I find it exceptionally painful when a show that is brilliant in every other way, and that I really, really love, fails miserably on the presentation of women characters. And everything about Heroes just keeps getting better and better, with that one glaring exception.
First, it’s worth noting that there are only two female “heroes” among the main ensemble cast of about ten characters. Three recurring characters have died in the show’s first season; two of them were women creeping up on relevance. We’ve got suggestions that certain minor female characters (like Mama Petrelli) will be playing an increasingly important role, but mostly, it’s all about the boys, saving the world.
The line “Save the cheerleader, save the world” has quickly become almost cliché, but it’s the first clue about what kind of role the two female main characters are playing. Claire needs saving. She’s tough (in terms of her very 17-year-old personality as well as her ability to regenerate), but ultimately, it’s the men who are doing the dirty work. When I look at Claire against the other main female “hero”, Niki, I can’t help but see another virgin/whore dichotomy. Niki starts as a single mother running a sex website in order to support her child. She quickly realizes she has a violent and powerful alter-ego, Jessica, who is not only willing to act as a mercenary (providing both sex-for-blackmail and murder-on-demand), but actually seems to enjoy it.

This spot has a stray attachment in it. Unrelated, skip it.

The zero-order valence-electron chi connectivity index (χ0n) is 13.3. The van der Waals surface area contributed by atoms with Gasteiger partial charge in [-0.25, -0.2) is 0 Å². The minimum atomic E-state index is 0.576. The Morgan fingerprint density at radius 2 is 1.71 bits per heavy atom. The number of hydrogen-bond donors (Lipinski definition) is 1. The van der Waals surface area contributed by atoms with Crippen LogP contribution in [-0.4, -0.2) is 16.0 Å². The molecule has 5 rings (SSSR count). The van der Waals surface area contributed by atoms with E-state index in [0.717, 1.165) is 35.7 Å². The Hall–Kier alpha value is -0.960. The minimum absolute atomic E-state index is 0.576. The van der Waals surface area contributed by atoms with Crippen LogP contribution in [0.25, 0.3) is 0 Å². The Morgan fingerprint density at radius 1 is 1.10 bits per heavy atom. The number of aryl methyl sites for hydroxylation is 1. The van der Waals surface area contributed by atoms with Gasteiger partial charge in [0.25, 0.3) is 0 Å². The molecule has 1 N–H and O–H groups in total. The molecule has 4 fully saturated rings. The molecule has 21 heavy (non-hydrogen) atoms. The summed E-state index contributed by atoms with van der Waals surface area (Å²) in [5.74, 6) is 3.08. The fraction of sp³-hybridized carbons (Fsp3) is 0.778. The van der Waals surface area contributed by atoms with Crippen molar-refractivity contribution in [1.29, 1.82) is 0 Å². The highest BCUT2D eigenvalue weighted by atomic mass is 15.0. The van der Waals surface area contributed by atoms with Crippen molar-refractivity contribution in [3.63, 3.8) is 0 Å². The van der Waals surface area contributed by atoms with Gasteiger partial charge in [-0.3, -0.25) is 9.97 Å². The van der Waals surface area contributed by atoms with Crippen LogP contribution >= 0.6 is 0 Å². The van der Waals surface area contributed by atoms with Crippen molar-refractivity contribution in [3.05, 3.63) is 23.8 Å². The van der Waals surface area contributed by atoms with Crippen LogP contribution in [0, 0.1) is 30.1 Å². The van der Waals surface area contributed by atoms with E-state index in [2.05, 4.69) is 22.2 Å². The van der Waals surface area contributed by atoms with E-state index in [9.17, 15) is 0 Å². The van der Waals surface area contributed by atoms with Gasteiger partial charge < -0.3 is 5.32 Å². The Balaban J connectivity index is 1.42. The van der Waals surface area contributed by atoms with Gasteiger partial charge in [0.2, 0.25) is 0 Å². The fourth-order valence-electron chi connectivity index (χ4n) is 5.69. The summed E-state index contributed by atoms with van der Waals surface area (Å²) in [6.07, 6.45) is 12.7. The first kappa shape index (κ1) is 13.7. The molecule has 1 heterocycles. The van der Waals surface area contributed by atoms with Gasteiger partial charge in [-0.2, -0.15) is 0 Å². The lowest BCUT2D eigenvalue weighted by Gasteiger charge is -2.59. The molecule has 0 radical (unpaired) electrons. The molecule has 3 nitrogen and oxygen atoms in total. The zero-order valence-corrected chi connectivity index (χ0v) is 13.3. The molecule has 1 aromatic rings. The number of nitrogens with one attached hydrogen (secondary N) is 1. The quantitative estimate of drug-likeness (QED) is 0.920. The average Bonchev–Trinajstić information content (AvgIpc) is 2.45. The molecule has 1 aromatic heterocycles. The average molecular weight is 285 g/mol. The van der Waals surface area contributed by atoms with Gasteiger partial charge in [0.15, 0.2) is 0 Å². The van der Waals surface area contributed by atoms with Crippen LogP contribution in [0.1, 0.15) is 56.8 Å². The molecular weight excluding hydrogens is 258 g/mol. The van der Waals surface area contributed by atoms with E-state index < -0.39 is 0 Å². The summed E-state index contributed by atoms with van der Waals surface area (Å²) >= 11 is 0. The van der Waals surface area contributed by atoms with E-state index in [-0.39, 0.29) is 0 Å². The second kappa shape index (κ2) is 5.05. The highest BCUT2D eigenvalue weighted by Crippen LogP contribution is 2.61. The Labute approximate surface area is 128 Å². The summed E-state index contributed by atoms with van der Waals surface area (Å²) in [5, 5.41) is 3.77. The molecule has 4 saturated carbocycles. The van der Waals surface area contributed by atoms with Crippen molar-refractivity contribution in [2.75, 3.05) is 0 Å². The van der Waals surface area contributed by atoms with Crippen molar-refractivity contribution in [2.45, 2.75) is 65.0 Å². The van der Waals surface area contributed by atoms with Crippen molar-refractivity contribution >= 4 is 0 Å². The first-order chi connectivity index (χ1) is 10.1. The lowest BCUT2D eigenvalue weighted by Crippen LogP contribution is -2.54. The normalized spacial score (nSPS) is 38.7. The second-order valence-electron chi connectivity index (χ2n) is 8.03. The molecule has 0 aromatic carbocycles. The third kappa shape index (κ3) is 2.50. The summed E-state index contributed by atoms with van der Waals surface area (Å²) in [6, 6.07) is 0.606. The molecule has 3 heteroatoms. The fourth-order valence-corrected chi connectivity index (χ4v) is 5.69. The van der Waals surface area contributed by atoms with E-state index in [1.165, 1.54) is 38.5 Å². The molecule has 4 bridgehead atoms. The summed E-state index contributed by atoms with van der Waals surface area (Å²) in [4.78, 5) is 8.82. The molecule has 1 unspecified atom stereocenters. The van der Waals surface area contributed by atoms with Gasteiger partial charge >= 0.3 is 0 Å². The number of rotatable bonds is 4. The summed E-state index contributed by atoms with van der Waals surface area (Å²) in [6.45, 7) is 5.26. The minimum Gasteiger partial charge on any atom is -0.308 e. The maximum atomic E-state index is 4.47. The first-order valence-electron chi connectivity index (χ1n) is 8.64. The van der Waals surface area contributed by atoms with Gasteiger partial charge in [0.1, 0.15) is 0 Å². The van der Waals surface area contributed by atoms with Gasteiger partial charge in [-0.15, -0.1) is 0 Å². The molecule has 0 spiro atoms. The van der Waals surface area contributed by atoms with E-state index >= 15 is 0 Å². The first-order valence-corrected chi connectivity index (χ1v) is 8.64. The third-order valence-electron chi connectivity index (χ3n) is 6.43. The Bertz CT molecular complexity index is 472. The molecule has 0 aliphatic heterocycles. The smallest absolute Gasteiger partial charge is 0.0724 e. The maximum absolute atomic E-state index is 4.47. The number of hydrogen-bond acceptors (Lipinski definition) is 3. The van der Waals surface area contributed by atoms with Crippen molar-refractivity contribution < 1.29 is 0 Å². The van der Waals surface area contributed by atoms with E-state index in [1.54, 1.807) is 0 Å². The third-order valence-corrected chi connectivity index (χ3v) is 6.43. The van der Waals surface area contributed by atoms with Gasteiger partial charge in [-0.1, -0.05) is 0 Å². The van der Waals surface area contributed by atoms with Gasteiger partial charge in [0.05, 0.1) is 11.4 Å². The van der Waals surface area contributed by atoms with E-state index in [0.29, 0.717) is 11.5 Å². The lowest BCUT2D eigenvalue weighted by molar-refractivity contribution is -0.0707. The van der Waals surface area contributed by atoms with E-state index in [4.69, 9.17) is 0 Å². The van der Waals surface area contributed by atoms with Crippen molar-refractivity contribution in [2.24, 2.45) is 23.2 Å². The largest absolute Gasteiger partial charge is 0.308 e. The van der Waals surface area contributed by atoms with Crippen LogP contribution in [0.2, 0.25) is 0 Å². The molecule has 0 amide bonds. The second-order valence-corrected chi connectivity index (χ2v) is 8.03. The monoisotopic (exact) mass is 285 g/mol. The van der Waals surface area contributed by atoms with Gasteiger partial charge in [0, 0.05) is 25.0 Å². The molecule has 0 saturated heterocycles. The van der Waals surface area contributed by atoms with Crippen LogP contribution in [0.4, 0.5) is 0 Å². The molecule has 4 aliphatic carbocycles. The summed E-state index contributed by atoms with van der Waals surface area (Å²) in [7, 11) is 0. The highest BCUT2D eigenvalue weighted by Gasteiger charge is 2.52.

To review: the two main female characters are a 17-year-old cheerleader who needs to be saved, and a sex worker with a troubled and checkered past who mainly needs to be stopped. Those clauses only work in passive voice for a reason–the action centres around what the male heroes, almost without fail much more complex characters, do with respect to dealing with the competing problems of stopping the “whore” (and those she works for) and saving the “virgin”. Neither is really an agent in the events so much as a passive, archetypal figure that must be factored in as the male heroes struggle to prevent tragedy and figure out their own goals in a morally ambiguous world. The men are multifaceted, but the women are dichotomous: Daughter/mother. Cheerleader/killer. Protected/threat. Young and pure/older and damaged. Virgin/whore, pretty much literally.
Here’s my memo to Heroes: You’re a great show. You’re original, and complicated, and exciting, and brilliantly geeky. But you seem to have issues with women. Do better.